Voltage-sensor sodium channel mutations cause hypokalemic periodic paralysis type 2 by enhanced inactivation and reduced current

Karin Jurkat-Rott, Nenad Mitrovic, Chao Hang, Alexei Kouzmekine, Paul Iaizzo, Jürgen Herzog, Holger Lerche, Sophie Nicole, Jose Vale-Santos, Dominique Chauveau, Bertrand Fontaine, Frank Lehmann-Horn

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The pathomechanism of familial hypokalemic periodic paralysis (HypoPP) is a mystery, despite knowledge of the underlying dominant point mutations in the dihydropyridine receptor (DHPR) voltage sensor. In five HypoPP families without DHPR gene defects, we identified two mutations, Arg-672→His and →Gly, in the voltage sensor of domain 2 of a different protein: the skeletal muscle sodium channel α subunit, known to be responsible for hereditary muscle diseases associated with myotonia. Excised skeletal muscle fibers from a patient heterozygous for Arg-672→Gly displayed depolarization and weakness in low-potassium extracellular solution. Slowing and smaller size of action potentials were suggestive of excitability of the wild-type channel population only. Heterologous expression of the two sodium channel mutations revealed a 10-mV left shift of the steady-state fast inactivation curve enhancing inactivation and a sodium current density that was reduced even at potentials at which inactivation was removed. Decreased current and small action potentials suggested a low channel protein density. The alterations are decisive for the pathogenesis of episodic muscle weakness by reducing the number of excitable sodium channels particularly at sustained membrane depolarization. The results prove that SCN4A, the gene encoding the sodium channel α subunit of skeletal muscle is responsible for HypoPP-2 which does not differ clinically from DHPR-HypoPP. HypoPP-2 represents a disease caused by enhanced channel inactivation and current reduction showing no myotonia.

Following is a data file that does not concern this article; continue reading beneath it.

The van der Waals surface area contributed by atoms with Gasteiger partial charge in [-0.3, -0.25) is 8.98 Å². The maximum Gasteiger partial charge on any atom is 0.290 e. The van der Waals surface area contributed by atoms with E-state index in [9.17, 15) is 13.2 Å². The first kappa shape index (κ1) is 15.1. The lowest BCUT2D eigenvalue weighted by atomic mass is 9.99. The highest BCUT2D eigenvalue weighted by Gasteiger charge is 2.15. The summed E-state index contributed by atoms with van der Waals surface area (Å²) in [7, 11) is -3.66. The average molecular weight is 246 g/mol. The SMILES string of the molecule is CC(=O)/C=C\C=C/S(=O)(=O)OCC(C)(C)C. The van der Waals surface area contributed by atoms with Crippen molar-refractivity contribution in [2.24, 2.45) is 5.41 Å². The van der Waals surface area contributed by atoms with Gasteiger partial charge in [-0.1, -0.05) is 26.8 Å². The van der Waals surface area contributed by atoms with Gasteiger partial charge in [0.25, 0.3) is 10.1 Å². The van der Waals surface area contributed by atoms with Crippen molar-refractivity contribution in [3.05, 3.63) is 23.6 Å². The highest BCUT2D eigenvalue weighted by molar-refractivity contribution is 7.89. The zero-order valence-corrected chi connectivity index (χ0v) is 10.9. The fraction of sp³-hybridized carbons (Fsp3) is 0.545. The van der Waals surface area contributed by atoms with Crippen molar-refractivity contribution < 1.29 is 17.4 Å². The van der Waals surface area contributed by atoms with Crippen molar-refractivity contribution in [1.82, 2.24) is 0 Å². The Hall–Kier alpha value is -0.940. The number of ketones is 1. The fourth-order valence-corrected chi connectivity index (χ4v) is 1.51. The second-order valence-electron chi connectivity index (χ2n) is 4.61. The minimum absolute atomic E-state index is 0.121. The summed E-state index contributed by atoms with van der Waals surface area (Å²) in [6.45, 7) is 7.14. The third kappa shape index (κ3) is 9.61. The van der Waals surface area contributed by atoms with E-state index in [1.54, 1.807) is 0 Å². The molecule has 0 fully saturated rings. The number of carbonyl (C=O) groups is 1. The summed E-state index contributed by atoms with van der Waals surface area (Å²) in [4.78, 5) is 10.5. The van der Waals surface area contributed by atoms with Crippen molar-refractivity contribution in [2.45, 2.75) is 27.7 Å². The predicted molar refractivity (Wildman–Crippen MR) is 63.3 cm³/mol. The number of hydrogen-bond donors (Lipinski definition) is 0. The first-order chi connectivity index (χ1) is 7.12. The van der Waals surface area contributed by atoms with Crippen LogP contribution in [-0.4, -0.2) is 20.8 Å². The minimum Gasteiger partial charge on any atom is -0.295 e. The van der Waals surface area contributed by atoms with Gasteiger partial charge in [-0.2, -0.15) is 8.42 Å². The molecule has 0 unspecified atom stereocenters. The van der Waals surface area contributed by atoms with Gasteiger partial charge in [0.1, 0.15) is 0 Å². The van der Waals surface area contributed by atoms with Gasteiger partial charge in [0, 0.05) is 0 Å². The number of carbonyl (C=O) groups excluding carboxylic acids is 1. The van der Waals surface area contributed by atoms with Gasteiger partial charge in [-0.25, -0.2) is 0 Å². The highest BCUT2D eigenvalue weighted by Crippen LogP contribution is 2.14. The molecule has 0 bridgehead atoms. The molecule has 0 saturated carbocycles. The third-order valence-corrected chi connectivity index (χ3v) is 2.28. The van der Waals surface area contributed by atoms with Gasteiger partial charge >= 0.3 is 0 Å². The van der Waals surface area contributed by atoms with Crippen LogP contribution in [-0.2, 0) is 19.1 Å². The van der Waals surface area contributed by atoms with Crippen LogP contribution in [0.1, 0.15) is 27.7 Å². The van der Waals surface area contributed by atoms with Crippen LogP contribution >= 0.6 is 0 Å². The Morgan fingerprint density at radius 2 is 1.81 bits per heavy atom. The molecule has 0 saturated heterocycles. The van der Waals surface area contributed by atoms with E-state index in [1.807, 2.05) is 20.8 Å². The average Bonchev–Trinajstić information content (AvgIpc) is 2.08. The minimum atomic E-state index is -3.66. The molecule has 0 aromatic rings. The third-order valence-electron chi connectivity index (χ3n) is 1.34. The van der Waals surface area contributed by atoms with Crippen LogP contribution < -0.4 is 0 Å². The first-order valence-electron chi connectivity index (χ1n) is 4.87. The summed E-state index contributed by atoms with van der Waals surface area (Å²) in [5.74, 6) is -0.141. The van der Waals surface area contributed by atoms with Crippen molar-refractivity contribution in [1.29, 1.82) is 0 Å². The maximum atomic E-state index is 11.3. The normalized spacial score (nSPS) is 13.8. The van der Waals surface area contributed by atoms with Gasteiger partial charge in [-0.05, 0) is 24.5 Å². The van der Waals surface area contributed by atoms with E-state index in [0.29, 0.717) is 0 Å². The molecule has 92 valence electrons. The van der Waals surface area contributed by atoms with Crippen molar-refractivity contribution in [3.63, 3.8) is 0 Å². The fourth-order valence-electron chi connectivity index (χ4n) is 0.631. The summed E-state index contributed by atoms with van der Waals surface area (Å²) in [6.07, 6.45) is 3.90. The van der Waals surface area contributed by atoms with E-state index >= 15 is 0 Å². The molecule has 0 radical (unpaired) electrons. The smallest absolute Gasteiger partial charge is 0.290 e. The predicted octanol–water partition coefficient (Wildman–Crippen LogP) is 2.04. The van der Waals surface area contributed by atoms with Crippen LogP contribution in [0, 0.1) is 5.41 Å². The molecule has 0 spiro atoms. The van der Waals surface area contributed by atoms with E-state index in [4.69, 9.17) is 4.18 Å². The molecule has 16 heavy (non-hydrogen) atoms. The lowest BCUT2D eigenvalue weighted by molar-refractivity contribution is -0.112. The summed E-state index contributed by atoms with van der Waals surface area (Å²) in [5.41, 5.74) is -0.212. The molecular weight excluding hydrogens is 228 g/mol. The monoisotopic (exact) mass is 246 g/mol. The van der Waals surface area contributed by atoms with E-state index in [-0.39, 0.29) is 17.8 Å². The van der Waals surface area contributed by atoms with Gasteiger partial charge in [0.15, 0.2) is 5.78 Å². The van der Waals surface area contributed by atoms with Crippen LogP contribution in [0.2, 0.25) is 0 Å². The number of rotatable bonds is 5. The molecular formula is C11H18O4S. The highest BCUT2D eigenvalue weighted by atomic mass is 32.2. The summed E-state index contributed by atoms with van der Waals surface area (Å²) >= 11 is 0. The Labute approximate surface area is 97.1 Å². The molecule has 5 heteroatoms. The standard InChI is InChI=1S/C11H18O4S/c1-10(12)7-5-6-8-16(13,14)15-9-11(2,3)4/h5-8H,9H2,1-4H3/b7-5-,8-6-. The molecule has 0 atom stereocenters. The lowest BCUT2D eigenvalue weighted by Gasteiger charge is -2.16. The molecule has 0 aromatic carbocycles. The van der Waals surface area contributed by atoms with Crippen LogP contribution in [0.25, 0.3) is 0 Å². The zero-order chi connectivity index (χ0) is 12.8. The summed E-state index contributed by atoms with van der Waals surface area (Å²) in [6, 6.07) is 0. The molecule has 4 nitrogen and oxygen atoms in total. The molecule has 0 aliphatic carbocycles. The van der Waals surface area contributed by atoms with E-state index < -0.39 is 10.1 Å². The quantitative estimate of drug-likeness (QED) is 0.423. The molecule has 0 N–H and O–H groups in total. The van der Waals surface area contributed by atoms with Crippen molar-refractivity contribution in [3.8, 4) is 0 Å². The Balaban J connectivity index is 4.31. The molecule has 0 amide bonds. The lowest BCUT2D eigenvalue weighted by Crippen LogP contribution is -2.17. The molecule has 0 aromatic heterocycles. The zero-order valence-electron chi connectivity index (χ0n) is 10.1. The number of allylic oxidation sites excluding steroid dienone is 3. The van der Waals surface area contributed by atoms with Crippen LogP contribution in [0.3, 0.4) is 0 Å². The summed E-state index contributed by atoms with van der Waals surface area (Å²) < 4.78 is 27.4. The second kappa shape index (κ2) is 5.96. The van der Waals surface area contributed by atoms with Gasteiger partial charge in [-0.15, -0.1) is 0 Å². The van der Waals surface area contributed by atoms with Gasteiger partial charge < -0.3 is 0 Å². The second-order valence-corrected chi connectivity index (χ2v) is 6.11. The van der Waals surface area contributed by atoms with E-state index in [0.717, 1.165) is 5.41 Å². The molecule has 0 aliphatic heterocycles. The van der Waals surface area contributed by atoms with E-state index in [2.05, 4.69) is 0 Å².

Original languageEnglish (US)
Pages (from-to)9549-9554
Number of pages6
JournalProceedings of the National Academy of Sciences of the United States of America
Issue number17
StatePublished - Aug 15 2000


  • Channelopathy
  • Functional expression
  • Molecular genetics
  • Muscle disease


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